Saturday, December 12, 2009

Feed-your-head Friday

Okay, so I stole the idea from Science Friday on NPR. So sue me. And yeah, I'm a day late. No cookie for you.

How snakes slither:

The Catch-22 list again, ack

Never mind how Joe Heller might feel about this ugly use of the title of his great novel. I'm wondering who's being served by our annual 22 Days of Prescott's Most Wanted (cue musical theme ripping off Highway Patrol).

If you thought a lot of these mugshots seem familiar, there's little wonder, just look at the dates. Many of them have been on the list for years.

Adam Stevenson, wanted since 2004. Manuel Acosta, 2002. Miguel Franco and Claudio Lopez, 2006. Hector Reyes, 2002. Joel Medina-Ortiz, 2006. Domingo Valdez-Anguiano, 2004. Others have no dates, but I'm sure I've seen them before, and not this year.

Yavapai Silent Witness, which is the primary source of these stories, carries the list. The Courier ran that list on May 1 of this year, and it contained all the same names as were on last year's Catch-22 list, one going back to 1998, one wanted for "prescription fraud," another a probation violation, locations from Holbrook to Wickenburg.

What does it mean when the annual push to "catch 22 felons in 22 days" focuses on the same people year after year? Maybe it means that there really aren't enough bad guys out there to scare us with. Averaged over ten years, that's only 2.2 per year.

I've seen and written about the tilt toward Hispanics we see on this list. Add in that the editors have at least ten years of bad guys to choose from, and the racial-profiling angle really lights up.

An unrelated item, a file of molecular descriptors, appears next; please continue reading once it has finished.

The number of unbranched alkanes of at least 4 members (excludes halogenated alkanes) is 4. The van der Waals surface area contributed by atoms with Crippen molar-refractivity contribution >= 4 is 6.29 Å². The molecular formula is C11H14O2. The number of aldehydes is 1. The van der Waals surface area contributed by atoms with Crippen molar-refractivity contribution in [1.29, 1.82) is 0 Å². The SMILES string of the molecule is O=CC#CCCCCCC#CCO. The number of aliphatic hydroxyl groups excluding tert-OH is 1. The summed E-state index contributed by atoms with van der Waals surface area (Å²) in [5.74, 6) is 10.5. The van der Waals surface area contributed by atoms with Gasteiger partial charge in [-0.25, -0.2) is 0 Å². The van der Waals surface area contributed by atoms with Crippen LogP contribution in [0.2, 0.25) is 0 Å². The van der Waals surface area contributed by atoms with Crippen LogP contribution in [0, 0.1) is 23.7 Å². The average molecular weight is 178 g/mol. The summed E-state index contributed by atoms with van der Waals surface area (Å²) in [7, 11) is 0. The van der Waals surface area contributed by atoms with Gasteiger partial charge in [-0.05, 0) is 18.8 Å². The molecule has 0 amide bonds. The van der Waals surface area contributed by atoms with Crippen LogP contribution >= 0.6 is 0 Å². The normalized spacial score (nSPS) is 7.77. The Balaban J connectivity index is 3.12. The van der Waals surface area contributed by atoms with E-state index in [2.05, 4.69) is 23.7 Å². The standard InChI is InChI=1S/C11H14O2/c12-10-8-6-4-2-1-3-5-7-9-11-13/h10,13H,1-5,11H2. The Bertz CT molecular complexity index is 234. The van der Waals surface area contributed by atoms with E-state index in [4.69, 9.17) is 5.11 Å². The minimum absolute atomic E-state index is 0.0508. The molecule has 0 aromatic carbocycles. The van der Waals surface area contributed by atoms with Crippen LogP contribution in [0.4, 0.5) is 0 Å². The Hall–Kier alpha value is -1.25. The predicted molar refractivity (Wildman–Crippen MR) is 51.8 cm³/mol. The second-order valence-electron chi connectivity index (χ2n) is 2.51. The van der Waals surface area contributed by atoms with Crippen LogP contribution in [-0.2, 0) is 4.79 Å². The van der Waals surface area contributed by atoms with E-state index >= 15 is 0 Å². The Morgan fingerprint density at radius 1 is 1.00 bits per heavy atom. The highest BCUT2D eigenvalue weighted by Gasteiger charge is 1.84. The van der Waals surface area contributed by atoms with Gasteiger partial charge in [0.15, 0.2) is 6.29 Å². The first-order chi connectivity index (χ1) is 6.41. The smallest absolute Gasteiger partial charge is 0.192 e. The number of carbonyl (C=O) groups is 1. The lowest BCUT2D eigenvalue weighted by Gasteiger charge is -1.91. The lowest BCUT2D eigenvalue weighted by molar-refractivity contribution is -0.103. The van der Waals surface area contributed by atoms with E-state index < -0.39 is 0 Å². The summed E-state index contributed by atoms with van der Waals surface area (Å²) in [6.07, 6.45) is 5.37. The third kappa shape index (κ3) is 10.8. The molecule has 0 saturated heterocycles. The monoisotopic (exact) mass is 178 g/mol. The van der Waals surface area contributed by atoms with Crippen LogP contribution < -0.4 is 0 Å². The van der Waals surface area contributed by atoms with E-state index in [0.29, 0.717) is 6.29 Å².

But what concerns me more is the suspicion that reportage is drifting over into newsmaking and adjusting public perceptions of reality for political purpose. Cherry-pick 22 uncaught, mostly Latino felons from over ten years, dump their mugshots and precious little else one by one on the front page over three weeks, and you might create the impression among those who aren't paying close attention that there's a lot of crime going on around here by scary brown people. Which spreads unwarranted fear, which sells newspapers and, not incidentally, Republican candidates for office.

Now note today's editorial, defending it as "a new list" of "the most violent offenders currently at large." Prescription fraud. Hmmm.

City use of pulverized glass on streets raises questions

Lots of people are clearly hopping mad about the glass-in-the-streets story, but a different factor comes to mind for me.

The point of recycling glass, going all the way back to the first new-era mandatory bottle deposits in Michigan in the '70s, was to keep the glass out of the environment and make more new glass with it, since it is so easy to recycle cheaply. It's not waste, it's a resource.

Recall a couple of years ago, when Mr Norwood removed the City glass containers from supermarket parking lots, calling the operation unprofitable? Now we see what should be reasonably valuable materials crushed and spread on our streets. We've come full circle, only where citizens were once the litterers, now it's our government.

The angle I'd have liked to see in the Courier's story isn't who's to blame for this little incident, but rather why a City asset is being systematically wasted in this manner. Has the raw-glass market crashed, leaving municipalities with worthless piles of glass? Have we failed to build the necessary market-to-manufacturer infrastructure to make recycling worthwhile? Are other materials similarly in glut or nearing it? Or are our administrators just unwilling to make it a priority and deal with it? There are many interesting questions of vital public interest to be asked here.

This is from, which tracks prices on recyclables, and this chart covers curbside-gathered materials over the past two years. I dunno much about interpreting these data, but it looks to me like prices track fairly well with the economy overall, and they're up substantially over a year ago. To me that means the City is wasting public assets of increasing value into our environment, not unlike burning a ten-dollar bill to light a cigarette.

I can see the amped-up Hollywood treatment now -- a film about Prescott City government with Heath Ledger as Steve Norwood.